“I’d have to say Tribe and Dogg Pound, Snoop and them,” he says around the 2:40-minute mark. “When you at that point of discovery as a kid and you’re seeing these new ways of doing things, these new ways of rapping … the way Hieroglyphics were rapping at the time was completely new … the bending of words.
“Me and Eminem, we sat on the phone for about an hour talking about Hieroglyphics crew … we were trading their lyrics on the phone like, ‘Do you remember, man?’ They sparked so much, they opened up a new door for everybody. Just to around that time and to be … we were out when Wu was out. We were out when Nas was out. But we were from the South and we had to step up.”
Granted, Tajai of the mighty Hieroglyphics crew was well aware André and Em were fans, but that doesn’t make 3 Stacks’ most recent comments any less incredible.
“Outkast and Eminem have always shown us their appreciation for what we do,” Tajai tells HipHopDX. “We have even been told by D12 associates that we were a favorite of Proof’s — rest in power. I remember seeing a Hiero sticker in 8 Mile in their studio and being super pleased.
“It is a great feeling to hear that they talked candidly amongst themselves about us and for the world to hear it as well. We are often called ‘rapper’s rappers’ and to hear this validated by two of the all-time greatest is an honor.”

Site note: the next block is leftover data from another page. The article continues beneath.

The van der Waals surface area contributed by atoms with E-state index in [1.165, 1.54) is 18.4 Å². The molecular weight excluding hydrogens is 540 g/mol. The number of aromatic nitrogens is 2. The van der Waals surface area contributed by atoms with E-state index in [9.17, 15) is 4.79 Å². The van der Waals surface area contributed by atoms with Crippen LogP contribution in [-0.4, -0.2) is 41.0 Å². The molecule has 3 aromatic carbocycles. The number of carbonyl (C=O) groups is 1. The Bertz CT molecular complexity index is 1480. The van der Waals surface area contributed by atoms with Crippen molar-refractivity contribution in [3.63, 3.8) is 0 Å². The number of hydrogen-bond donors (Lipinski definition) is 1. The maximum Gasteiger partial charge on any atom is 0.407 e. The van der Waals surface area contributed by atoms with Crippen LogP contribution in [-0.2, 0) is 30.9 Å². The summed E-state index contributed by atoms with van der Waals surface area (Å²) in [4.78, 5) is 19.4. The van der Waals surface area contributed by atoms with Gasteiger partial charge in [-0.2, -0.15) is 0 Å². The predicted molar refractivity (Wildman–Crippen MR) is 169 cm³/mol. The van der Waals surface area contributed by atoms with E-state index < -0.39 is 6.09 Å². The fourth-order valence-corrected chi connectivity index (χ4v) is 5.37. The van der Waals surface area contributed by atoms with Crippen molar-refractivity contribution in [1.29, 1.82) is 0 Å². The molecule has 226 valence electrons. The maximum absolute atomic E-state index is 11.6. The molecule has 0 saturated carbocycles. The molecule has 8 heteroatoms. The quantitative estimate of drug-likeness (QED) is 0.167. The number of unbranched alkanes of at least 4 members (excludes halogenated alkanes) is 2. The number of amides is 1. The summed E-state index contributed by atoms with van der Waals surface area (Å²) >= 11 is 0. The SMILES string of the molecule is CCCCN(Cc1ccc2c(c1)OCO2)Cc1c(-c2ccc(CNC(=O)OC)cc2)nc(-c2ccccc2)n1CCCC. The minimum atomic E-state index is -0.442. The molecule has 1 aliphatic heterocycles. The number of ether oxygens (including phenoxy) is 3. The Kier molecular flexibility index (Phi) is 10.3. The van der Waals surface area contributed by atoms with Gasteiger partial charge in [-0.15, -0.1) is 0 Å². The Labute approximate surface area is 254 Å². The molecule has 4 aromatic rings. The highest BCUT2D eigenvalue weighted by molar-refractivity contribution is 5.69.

Hieroglyphics — comprised of Tajai, A-Plus, Del The Funky Homosapien, Phesto, Pep Love, Domino, Casual, Opio and DJ Touré — dropped their debut album 3rd Eye Vision in 1998. To commemorate the project, which turned 20 last year, the group went on an extensive anniversary tour.
During a Denver stop in June, Tajai talked to DX about what makes their group so solid.
“We grew up together, so we’re friends first,” he said. “It’s not like we’re a supergroup. You think of all these other groups, they were put together either by a label or by their mutual interest in rap. We were friends who had a mutual interest in rap, so as long as we keep the friendship as our priority it works out.
“We go through stuff, but all friends go through stuff. We’re each other’s kids’ godparents. You know, we grew up together — literally. I’ve had these friends since, at the earliest, 1980.”
In terms of the future, Hiero is always in the lab — whether together or solo. But as Tajai tells DX, a follow-up to 2013’s The Kitchen is in the works.
“I’m working on Black Hoodie Chronicles, the follow-up to Rap Noir,” he adds. “Casual has a new album finished. A-Plus has an album called Black Adam Hardwired. Opio and Breakbeat Lou have a project finished and we are working on a new Hiero album.”
(No big deal.)